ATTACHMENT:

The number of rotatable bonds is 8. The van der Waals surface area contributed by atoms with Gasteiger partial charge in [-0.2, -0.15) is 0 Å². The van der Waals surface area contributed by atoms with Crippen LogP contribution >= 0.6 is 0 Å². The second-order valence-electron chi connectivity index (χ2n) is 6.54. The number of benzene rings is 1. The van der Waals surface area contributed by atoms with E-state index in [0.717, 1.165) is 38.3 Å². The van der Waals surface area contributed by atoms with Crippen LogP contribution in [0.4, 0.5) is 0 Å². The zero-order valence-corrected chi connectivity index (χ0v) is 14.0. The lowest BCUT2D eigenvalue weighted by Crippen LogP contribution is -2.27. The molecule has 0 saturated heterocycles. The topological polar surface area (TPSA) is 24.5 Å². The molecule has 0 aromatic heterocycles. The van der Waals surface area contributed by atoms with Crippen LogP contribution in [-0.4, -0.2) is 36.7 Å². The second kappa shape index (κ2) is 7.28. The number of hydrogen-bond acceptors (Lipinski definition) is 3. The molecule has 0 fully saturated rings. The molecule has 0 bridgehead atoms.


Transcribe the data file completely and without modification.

The number of rotatable bonds is 8. The van der Waals surface area contributed by atoms with Gasteiger partial charge in [-0.2, -0.15) is 0 Å². The van der Waals surface area contributed by atoms with Crippen LogP contribution >= 0.6 is 0 Å². The second-order valence-electron chi connectivity index (χ2n) is 6.54. The number of benzene rings is 1. The van der Waals surface area contributed by atoms with E-state index in [0.717, 1.165) is 38.3 Å². The van der Waals surface area contributed by atoms with Crippen LogP contribution in [0.4, 0.5) is 0 Å². The zero-order valence-corrected chi connectivity index (χ0v) is 14.0. The lowest BCUT2D eigenvalue weighted by Crippen LogP contribution is -2.27. The molecule has 0 saturated heterocycles. The topological polar surface area (TPSA) is 24.5 Å². The molecule has 0 aromatic heterocycles. The van der Waals surface area contributed by atoms with Crippen LogP contribution in [-0.4, -0.2) is 36.7 Å². The second kappa shape index (κ2) is 7.28. The number of hydrogen-bond acceptors (Lipinski definition) is 3. The molecule has 0 fully saturated rings. The molecule has 0 bridgehead atoms.